Director : Denis Villeneuve
Written by : Taylor Sheridan
Walking into Sicario I felt qualified. Reading Dan Winslow's excellent Cartel at the time meant that I knew my Juarez's from my Laredo's and I while I may never 'know Mexico', I knew what to expect from a movie about drugs in Mexico.
It started out with an opening set piece that established Kate Macer's (Emily Blunt) proficiency with a gun and her fastidious following of procedure. A follow-up meeting of the higher ups gave us more background on her, but just when you started to think that it's going to be a standard good guys versus bad guys thriller, we get a glimpse of Benicio Del Toro as Alejandro and everything changes.
I saw the film on a big screen with big sound but I didn't understand a word of Alejandro's responses to Kate's questions about Mexico. It didn't matter. Del Toro's haunted face created a mystery by it's very presence. Like a weathered Brad Pitt, he matches movie star charisma with the character actor depth to represent the question mark that his role requires. Friend or foe? Wolf or sheep? Mexican or American, maybe even Columbian? Kate verbalises our thoughts but his answers only muddy the already opaque waters further.
Del Toro has become so compelling to watch that even him simply folding his jacket before an operation is something to savour. If Sicario 2 was subtitled "Alejandro opens a Laundromat" I'd be first in line.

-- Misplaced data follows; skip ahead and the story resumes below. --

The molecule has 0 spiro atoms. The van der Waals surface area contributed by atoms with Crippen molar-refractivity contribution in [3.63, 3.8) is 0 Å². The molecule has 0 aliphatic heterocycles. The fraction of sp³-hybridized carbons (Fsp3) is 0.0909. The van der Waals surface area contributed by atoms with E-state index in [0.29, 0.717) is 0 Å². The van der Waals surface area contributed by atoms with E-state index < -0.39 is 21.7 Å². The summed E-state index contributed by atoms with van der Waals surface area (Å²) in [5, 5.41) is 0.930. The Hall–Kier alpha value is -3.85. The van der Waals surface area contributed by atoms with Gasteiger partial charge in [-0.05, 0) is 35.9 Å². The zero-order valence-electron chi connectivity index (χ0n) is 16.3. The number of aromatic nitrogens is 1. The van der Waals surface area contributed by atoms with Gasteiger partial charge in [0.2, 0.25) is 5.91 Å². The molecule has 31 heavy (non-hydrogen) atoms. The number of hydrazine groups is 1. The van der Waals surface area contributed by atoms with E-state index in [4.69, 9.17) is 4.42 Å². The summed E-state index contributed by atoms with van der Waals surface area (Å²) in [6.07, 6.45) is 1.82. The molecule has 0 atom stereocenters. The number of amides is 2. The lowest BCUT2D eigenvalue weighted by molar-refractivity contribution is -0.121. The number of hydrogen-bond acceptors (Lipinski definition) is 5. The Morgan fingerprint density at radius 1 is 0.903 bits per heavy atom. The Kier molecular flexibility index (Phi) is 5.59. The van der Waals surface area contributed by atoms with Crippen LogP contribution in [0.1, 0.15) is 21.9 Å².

But this is essentially a war movie, an undeclared war perhaps, where the goodies are hard to differentiate from the baddies, but despite being surrounded by soldiers, Kate takes awhile to catch on. She works for the FBI, an agency that should be focussed only on American soil, and the central tension of the film is her struggle over what she is seeing and the borders that are crossed (and tunnelled under). Despite assurances from her boss that the operation is cleared from the top, her conscience is not satisfied and Matt Graver (Josh Brolin) isn't helping. He can switch from rubber thongs to kevlar vests as quickly as he can fall asleep in a plane, but it's his slightly false smile that makes us (and Kate) start to think that he might be selling something that she doesn't want.
What follows in a tense and gripping decent into the otherworld of the drug war and a sense that whatever is happening is nowhere near enough. While we don't see too much of the drugs themselves, the array of corpses in varying states of mutilation underline the seriousness of the struggle over their control.
Ninety minutes in I began to wonder about the title and thought that maybe the filmakers went with Sicario because it sounded cool. The dawning awareness of my error turned out to be one of the more satisfying pivots in recent movie memory as the scope of the story shifts focus from the broad sweep of Government and interagency confusion to become the simple, singular story that it always actually was.
A Must see